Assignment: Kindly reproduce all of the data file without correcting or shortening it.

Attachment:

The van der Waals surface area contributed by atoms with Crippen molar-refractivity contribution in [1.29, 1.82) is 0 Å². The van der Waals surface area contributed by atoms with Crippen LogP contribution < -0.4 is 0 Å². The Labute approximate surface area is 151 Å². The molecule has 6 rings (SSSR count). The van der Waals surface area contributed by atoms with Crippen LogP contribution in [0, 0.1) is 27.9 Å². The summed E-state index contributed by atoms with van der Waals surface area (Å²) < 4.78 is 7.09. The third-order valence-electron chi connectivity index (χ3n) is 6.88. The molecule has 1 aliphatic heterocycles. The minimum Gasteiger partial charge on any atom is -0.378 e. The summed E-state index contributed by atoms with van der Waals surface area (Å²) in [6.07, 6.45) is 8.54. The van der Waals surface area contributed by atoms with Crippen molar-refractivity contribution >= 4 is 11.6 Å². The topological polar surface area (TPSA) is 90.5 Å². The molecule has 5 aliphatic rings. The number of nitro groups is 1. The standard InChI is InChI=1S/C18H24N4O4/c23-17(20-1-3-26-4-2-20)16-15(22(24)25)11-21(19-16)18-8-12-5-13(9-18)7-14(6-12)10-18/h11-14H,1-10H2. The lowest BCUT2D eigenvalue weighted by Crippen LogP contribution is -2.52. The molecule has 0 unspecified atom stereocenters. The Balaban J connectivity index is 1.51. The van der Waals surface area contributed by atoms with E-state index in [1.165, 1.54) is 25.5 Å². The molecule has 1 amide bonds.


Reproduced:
The van der Waals surface area contributed by atoms with Crippen molar-refractivity contribution in [1.29, 1.82) is 0 Å². The van der Waals surface area contributed by atoms with Crippen LogP contribution < -0.4 is 0 Å². The Labute approximate surface area is 151 Å². The molecule has 6 rings (SSSR count). The van der Waals surface area contributed by atoms with Crippen LogP contribution in [0, 0.1) is 27.9 Å². The summed E-state index contributed by atoms with van der Waals surface area (Å²) < 4.78 is 7.09. The third-order valence-electron chi connectivity index (χ3n) is 6.88. The molecule has 1 aliphatic heterocycles. The minimum Gasteiger partial charge on any atom is -0.378 e. The summed E-state index contributed by atoms with van der Waals surface area (Å²) in [6.07, 6.45) is 8.54. The van der Waals surface area contributed by atoms with Crippen molar-refractivity contribution >= 4 is 11.6 Å². The topological polar surface area (TPSA) is 90.5 Å². The molecule has 5 aliphatic rings. The number of nitro groups is 1. The standard InChI is InChI=1S/C18H24N4O4/c23-17(20-1-3-26-4-2-20)16-15(22(24)25)11-21(19-16)18-8-12-5-13(9-18)7-14(6-12)10-18/h11-14H,1-10H2. The lowest BCUT2D eigenvalue weighted by Crippen LogP contribution is -2.52. The molecule has 0 unspecified atom stereocenters. The Balaban J connectivity index is 1.51. The van der Waals surface area contributed by atoms with E-state index in [1.165, 1.54) is 25.5 Å². The molecule has 1 amide bonds.